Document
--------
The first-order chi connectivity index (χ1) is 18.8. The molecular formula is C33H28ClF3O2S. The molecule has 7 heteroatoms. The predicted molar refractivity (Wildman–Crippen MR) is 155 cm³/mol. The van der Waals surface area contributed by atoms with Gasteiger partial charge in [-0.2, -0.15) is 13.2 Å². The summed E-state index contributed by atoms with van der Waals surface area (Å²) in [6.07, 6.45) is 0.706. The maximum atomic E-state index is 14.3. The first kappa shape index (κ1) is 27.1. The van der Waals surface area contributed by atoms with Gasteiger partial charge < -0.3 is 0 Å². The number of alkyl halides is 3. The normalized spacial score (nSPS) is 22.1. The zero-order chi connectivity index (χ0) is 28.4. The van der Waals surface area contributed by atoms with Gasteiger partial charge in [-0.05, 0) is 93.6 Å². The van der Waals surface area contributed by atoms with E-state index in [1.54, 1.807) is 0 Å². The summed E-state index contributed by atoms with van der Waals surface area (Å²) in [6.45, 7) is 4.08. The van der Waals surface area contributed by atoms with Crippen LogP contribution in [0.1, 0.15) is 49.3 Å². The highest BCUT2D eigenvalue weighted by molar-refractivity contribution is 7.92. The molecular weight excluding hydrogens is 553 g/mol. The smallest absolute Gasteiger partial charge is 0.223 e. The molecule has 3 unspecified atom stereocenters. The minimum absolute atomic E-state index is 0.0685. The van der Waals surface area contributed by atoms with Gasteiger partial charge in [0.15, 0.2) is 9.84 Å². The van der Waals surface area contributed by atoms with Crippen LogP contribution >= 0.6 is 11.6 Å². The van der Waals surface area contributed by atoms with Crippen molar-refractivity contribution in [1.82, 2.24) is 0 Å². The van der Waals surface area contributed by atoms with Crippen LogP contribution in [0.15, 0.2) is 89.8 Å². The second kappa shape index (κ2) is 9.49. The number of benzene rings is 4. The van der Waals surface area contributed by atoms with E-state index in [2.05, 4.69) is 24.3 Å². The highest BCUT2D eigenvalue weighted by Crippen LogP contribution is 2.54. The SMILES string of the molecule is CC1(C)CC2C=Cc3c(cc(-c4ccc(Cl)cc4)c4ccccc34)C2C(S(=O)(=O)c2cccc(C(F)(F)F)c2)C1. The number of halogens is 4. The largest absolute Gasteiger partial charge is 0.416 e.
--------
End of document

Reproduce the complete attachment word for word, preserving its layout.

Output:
The first-order chi connectivity index (χ1) is 18.8. The molecular formula is C33H28ClF3O2S. The molecule has 7 heteroatoms. The predicted molar refractivity (Wildman–Crippen MR) is 155 cm³/mol. The van der Waals surface area contributed by atoms with Gasteiger partial charge in [-0.2, -0.15) is 13.2 Å². The summed E-state index contributed by atoms with van der Waals surface area (Å²) in [6.07, 6.45) is 0.706. The maximum atomic E-state index is 14.3. The first kappa shape index (κ1) is 27.1. The van der Waals surface area contributed by atoms with Gasteiger partial charge < -0.3 is 0 Å². The number of alkyl halides is 3. The normalized spacial score (nSPS) is 22.1. The zero-order chi connectivity index (χ0) is 28.4. The van der Waals surface area contributed by atoms with Gasteiger partial charge in [-0.05, 0) is 93.6 Å². The van der Waals surface area contributed by atoms with E-state index in [1.54, 1.807) is 0 Å². The summed E-state index contributed by atoms with van der Waals surface area (Å²) in [6.45, 7) is 4.08. The van der Waals surface area contributed by atoms with Crippen LogP contribution in [0.1, 0.15) is 49.3 Å². The highest BCUT2D eigenvalue weighted by molar-refractivity contribution is 7.92. The molecular weight excluding hydrogens is 553 g/mol. The smallest absolute Gasteiger partial charge is 0.223 e. The molecule has 3 unspecified atom stereocenters. The minimum absolute atomic E-state index is 0.0685. The van der Waals surface area contributed by atoms with Gasteiger partial charge in [0.15, 0.2) is 9.84 Å². The van der Waals surface area contributed by atoms with Crippen LogP contribution >= 0.6 is 11.6 Å². The van der Waals surface area contributed by atoms with Crippen molar-refractivity contribution in [1.82, 2.24) is 0 Å². The van der Waals surface area contributed by atoms with Crippen LogP contribution in [0.15, 0.2) is 89.8 Å². The second kappa shape index (κ2) is 9.49. The number of benzene rings is 4. The van der Waals surface area contributed by atoms with E-state index in [2.05, 4.69) is 24.3 Å². The highest BCUT2D eigenvalue weighted by Crippen LogP contribution is 2.54. The SMILES string of the molecule is CC1(C)CC2C=Cc3c(cc(-c4ccc(Cl)cc4)c4ccccc34)C2C(S(=O)(=O)c2cccc(C(F)(F)F)c2)C1. The number of halogens is 4. The largest absolute Gasteiger partial charge is 0.416 e.